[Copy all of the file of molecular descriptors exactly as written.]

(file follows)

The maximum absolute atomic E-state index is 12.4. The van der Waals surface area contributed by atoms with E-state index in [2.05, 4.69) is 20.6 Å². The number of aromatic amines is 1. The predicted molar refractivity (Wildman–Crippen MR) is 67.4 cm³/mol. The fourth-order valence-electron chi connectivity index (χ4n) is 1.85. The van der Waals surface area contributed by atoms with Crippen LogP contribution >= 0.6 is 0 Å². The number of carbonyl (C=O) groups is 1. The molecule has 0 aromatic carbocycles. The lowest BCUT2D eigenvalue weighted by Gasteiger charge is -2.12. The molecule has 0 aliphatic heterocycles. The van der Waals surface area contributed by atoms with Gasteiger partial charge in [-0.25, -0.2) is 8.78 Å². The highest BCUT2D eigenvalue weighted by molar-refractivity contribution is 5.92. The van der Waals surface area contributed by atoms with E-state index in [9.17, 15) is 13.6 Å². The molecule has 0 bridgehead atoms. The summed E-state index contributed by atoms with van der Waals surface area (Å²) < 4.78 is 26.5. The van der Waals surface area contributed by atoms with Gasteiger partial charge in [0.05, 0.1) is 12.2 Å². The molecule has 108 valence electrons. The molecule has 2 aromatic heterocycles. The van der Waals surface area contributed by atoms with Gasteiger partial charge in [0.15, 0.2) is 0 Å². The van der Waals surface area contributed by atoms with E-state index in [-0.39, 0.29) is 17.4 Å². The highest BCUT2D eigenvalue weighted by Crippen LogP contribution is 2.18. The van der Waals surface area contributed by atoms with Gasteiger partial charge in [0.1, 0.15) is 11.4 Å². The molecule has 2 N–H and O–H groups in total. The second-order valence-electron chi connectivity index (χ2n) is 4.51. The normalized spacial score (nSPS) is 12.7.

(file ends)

The maximum absolute atomic E-state index is 12.4. The van der Waals surface area contributed by atoms with E-state index in [2.05, 4.69) is 20.6 Å². The number of aromatic amines is 1. The predicted molar refractivity (Wildman–Crippen MR) is 67.4 cm³/mol. The fourth-order valence-electron chi connectivity index (χ4n) is 1.85. The van der Waals surface area contributed by atoms with Crippen LogP contribution >= 0.6 is 0 Å². The number of carbonyl (C=O) groups is 1. The molecule has 0 aromatic carbocycles. The lowest BCUT2D eigenvalue weighted by Gasteiger charge is -2.12. The molecule has 0 aliphatic heterocycles. The van der Waals surface area contributed by atoms with Gasteiger partial charge in [-0.25, -0.2) is 8.78 Å². The highest BCUT2D eigenvalue weighted by molar-refractivity contribution is 5.92. The van der Waals surface area contributed by atoms with E-state index in [9.17, 15) is 13.6 Å². The molecule has 0 bridgehead atoms. The summed E-state index contributed by atoms with van der Waals surface area (Å²) < 4.78 is 26.5. The van der Waals surface area contributed by atoms with Gasteiger partial charge in [0.05, 0.1) is 12.2 Å². The molecule has 108 valence electrons. The molecule has 2 aromatic heterocycles. The van der Waals surface area contributed by atoms with Gasteiger partial charge in [0.15, 0.2) is 0 Å². The van der Waals surface area contributed by atoms with E-state index in [-0.39, 0.29) is 17.4 Å². The highest BCUT2D eigenvalue weighted by Crippen LogP contribution is 2.18. The van der Waals surface area contributed by atoms with Gasteiger partial charge in [0.1, 0.15) is 11.4 Å². The molecule has 2 N–H and O–H groups in total. The second-order valence-electron chi connectivity index (χ2n) is 4.51. The normalized spacial score (nSPS) is 12.7.